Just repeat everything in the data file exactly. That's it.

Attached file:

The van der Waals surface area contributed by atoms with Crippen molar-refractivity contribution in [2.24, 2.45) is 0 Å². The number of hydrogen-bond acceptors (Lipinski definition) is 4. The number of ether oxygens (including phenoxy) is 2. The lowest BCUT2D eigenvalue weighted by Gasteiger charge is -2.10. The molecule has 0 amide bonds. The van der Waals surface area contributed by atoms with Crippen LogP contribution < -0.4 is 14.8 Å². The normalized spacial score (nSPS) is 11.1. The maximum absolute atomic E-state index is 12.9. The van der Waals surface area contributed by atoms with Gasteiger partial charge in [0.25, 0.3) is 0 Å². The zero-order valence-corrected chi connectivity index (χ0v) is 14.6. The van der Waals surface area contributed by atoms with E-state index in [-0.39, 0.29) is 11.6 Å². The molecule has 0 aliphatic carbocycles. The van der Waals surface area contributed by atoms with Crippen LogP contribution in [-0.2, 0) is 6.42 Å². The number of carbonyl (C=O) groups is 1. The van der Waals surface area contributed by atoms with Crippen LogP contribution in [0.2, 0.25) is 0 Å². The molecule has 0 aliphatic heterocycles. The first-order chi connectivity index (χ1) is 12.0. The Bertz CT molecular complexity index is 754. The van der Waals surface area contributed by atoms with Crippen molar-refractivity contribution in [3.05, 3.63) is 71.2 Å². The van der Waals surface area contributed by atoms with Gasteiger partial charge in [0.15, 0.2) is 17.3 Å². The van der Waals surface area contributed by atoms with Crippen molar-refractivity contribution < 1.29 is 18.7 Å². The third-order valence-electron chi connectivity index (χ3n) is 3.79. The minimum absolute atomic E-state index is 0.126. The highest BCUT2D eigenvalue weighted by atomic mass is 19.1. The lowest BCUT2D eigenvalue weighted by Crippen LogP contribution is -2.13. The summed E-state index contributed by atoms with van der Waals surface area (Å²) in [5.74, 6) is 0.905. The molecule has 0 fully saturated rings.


The van der Waals surface area contributed by atoms with Crippen molar-refractivity contribution in [2.24, 2.45) is 0 Å². The number of hydrogen-bond acceptors (Lipinski definition) is 4. The number of ether oxygens (including phenoxy) is 2. The lowest BCUT2D eigenvalue weighted by Gasteiger charge is -2.10. The molecule has 0 amide bonds. The van der Waals surface area contributed by atoms with Crippen LogP contribution < -0.4 is 14.8 Å². The normalized spacial score (nSPS) is 11.1. The maximum absolute atomic E-state index is 12.9. The van der Waals surface area contributed by atoms with Gasteiger partial charge in [0.25, 0.3) is 0 Å². The zero-order valence-corrected chi connectivity index (χ0v) is 14.6. The van der Waals surface area contributed by atoms with E-state index in [-0.39, 0.29) is 11.6 Å². The molecule has 0 aliphatic carbocycles. The van der Waals surface area contributed by atoms with Crippen LogP contribution in [-0.2, 0) is 6.42 Å². The number of carbonyl (C=O) groups is 1. The van der Waals surface area contributed by atoms with Crippen LogP contribution in [0.2, 0.25) is 0 Å². The molecule has 0 aliphatic heterocycles. The first-order chi connectivity index (χ1) is 12.0. The Bertz CT molecular complexity index is 754. The van der Waals surface area contributed by atoms with Crippen molar-refractivity contribution in [3.05, 3.63) is 71.2 Å². The van der Waals surface area contributed by atoms with Gasteiger partial charge in [0.15, 0.2) is 17.3 Å². The van der Waals surface area contributed by atoms with Crippen molar-refractivity contribution < 1.29 is 18.7 Å². The third-order valence-electron chi connectivity index (χ3n) is 3.79. The minimum absolute atomic E-state index is 0.126. The highest BCUT2D eigenvalue weighted by atomic mass is 19.1. The lowest BCUT2D eigenvalue weighted by Crippen LogP contribution is -2.13. The summed E-state index contributed by atoms with van der Waals surface area (Å²) in [5.74, 6) is 0.905. The molecule has 0 fully saturated rings.